Diversity…..Equity…..Inclusion……..Being Created in the Divine Image
I was so moved in the past week to listen in on two programs we offered – one to our Community Leadership Forum (Chairs and Chairs-elect of agencies and synagogues) and one to our members of the Ben Gurion Society and Young Adults Division. Both had speakers who addressed issues of diversity, equity, and inclusion, topics that have in recent years risen to the forefront of our society. However, for me, I have long thought about what it means to be someone who is perceived as different.
The issues of being different and not being included has surfaced for me throughout my lifetime. They especially resonate because I grew up with a sibling who was developmentally disabled. In the 70s, it was unusual to keep someone functioning at Stevie’s level at home rather than placing him in an institution, which was in fact, the recommendation of his doctors. He was not high functioning and was challenged with language and cognitive abilities. However, he could ride a bike like no other and was extremely innocent and loyal. He saw no difference between people as far as age, skin color, intelligence, body size or ethnicity. He just accepted people as they were. To me, he was just my brother.
However, others saw him quite differently and were quite rejecting in their treatment. Equity and inclusion and acceptance were not on the table. Thus, dealing with the outside world was difficult. He (and I) were ostracized because he was different. Kids would taunt and tease at the playground, ‘friends’ refused to go out with me on the weekends because he was with me, and adults stared and whispered when we were out at a restaurant or other public venue. Thank goodness, he did not understand, but for me the feeling of exclusion and people not seeing him as a person of worth and contribution was chilling. I have learned many life lessons by seeing things through his eyes.
In Judaism, we place a fundamental value in each human life being created in G-d’s Image, B’Tzelem Elokim. This appears in this week’s Torah portion, Genesis (1:27). I understand this to mean that each person has infinite worth for how he or she was created and we have the unique opportunity to learn from others who are not like us.
So, when I joined the two programs where the speakers discussed issues of being a Jew of color, or being a gay person in a predominately “straight” community, or what it was like being included as a Jew by choice, the description of the lack of diversity, inclusion and rejection brought memories to the surface. The discussions were eye opening and engaging.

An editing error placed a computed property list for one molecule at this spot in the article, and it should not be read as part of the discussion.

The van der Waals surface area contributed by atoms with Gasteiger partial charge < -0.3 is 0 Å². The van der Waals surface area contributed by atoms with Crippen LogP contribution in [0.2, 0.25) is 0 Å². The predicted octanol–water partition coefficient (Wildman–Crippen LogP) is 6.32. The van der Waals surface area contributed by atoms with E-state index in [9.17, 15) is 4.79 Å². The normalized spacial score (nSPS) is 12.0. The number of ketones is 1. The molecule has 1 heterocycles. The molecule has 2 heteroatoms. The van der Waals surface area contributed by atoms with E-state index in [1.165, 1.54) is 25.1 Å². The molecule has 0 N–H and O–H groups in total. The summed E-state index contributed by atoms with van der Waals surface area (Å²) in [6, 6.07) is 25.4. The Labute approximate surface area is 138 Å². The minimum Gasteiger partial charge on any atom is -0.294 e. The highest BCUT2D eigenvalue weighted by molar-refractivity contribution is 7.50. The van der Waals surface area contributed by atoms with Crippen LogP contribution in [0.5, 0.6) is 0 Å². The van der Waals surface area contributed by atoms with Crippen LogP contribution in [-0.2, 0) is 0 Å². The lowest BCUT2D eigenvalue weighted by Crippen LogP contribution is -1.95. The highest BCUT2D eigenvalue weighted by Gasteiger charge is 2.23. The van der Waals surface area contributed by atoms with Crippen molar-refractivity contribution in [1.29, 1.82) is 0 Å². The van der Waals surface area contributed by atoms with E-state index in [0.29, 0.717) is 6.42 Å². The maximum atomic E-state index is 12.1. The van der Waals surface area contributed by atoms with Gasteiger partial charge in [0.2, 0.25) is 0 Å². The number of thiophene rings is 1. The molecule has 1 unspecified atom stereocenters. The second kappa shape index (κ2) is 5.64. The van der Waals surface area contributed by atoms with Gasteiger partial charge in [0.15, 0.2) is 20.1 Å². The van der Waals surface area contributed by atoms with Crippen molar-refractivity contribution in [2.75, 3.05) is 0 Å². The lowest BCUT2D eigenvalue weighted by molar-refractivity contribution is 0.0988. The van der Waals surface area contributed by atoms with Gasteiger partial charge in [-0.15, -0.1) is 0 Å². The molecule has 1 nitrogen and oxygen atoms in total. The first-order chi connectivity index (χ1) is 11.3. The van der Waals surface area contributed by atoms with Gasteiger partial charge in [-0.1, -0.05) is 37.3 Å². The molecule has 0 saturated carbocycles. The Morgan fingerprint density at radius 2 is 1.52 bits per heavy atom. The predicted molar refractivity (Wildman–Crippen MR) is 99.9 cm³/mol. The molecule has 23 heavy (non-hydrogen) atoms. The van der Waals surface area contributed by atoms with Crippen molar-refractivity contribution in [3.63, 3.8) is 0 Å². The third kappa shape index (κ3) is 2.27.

At one of the sessions this week, we heard from Evan Traylor in conversation with Rabbi Neal Shuster, one of his mentors. They discussed Evan’s life growing up as a Jew of color in Oklahoma, his experiences as a student leader at KU, and his subsequent interest in pursuing the rabbinate. Some of his stories of feeling different, with feet in two worlds, were powerful.
The experiences shared at times were disturbing however, they all spoke of the importance of diversity, equity and inclusion and how to achieve that in our Jewish community. In speaking of the challenges, Evan shared a framework of ‘Reflect, Relate, Reform’ to address the issue of inclusion. First, reflect on your thoughts, assumptions and your actions, relate to another person as just another human rather than singling them out based on gender, race, or ethnicity. And, reform. Look for ways to take down the barriers that separate to build relationships. Be inclusive, not exclusive.
I believe that in the Jewish community we have a responsibility to be diverse by bringing in others with different opinions, experiences, and backgrounds, opening our tent wider so that many voices can be heard. For me, people not like us make us grow.
I feel we have a long way to go in our society but I believe we can change. Fear, ignorance, and our mostly “I” based viewpoints have put blinders on each of us. In Judaism, we have a duty to one another and to value the Divine quality within each of us. Rabbi Jonathan Sacks explained in a lecture I heard a few months ago that the U.S. is an individualistic society, however, Judaism reminds us to keep the “I and we” in balance. We must respect the other, even one who appears very different.
Let’s let our teachings guide us and work together to make things better. Let’s include and not exclude. Let’s listen to each other and share our stories. As Evan said, reflect, relate, reform….a simple framework to build relationships and include others in our world. Look for what we have in common as Jews, as humans. We are a Jewish people have a responsibility to be a light unto the nations and repair the world.
Reflect on your views and assumptions, relate to others not like you and reform the world one person at a time. There is much we can learn from each other and I know we will all be better off for it.